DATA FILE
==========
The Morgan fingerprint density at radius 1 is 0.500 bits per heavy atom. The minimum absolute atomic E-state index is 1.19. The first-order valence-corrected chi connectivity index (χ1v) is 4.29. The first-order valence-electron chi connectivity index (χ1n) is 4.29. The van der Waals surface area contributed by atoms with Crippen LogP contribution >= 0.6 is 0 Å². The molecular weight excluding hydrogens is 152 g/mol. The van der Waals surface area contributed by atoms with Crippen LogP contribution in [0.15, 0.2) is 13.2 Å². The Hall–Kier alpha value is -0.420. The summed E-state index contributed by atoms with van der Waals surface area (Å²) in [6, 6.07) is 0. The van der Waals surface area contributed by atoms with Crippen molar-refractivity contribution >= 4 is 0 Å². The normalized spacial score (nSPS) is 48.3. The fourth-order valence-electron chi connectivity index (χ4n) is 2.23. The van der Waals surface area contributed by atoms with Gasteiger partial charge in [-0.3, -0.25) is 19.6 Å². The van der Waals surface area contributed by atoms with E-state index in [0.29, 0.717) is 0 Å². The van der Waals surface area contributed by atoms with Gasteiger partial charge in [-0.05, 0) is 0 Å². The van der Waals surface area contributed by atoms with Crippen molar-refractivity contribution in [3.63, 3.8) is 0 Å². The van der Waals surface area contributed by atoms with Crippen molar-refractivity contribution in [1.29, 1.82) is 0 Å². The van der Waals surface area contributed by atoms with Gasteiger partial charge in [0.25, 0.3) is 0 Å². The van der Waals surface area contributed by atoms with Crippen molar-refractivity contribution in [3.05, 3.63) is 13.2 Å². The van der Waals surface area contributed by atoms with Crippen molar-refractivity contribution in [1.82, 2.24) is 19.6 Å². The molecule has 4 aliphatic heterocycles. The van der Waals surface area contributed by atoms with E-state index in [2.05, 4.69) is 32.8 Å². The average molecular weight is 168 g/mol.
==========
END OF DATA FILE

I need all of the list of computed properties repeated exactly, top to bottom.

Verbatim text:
The Morgan fingerprint density at radius 1 is 0.500 bits per heavy atom. The minimum absolute atomic E-state index is 1.19. The first-order valence-corrected chi connectivity index (χ1v) is 4.29. The first-order valence-electron chi connectivity index (χ1n) is 4.29. The van der Waals surface area contributed by atoms with Crippen LogP contribution >= 0.6 is 0 Å². The molecular weight excluding hydrogens is 152 g/mol. The van der Waals surface area contributed by atoms with Crippen LogP contribution in [0.15, 0.2) is 13.2 Å². The Hall–Kier alpha value is -0.420. The summed E-state index contributed by atoms with van der Waals surface area (Å²) in [6, 6.07) is 0. The van der Waals surface area contributed by atoms with Crippen molar-refractivity contribution >= 4 is 0 Å². The normalized spacial score (nSPS) is 48.3. The fourth-order valence-electron chi connectivity index (χ4n) is 2.23. The van der Waals surface area contributed by atoms with Gasteiger partial charge in [-0.3, -0.25) is 19.6 Å². The van der Waals surface area contributed by atoms with E-state index in [0.29, 0.717) is 0 Å². The van der Waals surface area contributed by atoms with Gasteiger partial charge in [-0.05, 0) is 0 Å². The van der Waals surface area contributed by atoms with Crippen molar-refractivity contribution in [3.63, 3.8) is 0 Å². The van der Waals surface area contributed by atoms with Crippen molar-refractivity contribution in [1.29, 1.82) is 0 Å². The van der Waals surface area contributed by atoms with Gasteiger partial charge in [0.25, 0.3) is 0 Å². The van der Waals surface area contributed by atoms with Crippen molar-refractivity contribution in [3.05, 3.63) is 13.2 Å². The van der Waals surface area contributed by atoms with Crippen molar-refractivity contribution in [1.82, 2.24) is 19.6 Å². The molecule has 4 aliphatic heterocycles. The van der Waals surface area contributed by atoms with E-state index in [2.05, 4.69) is 32.8 Å². The average molecular weight is 168 g/mol.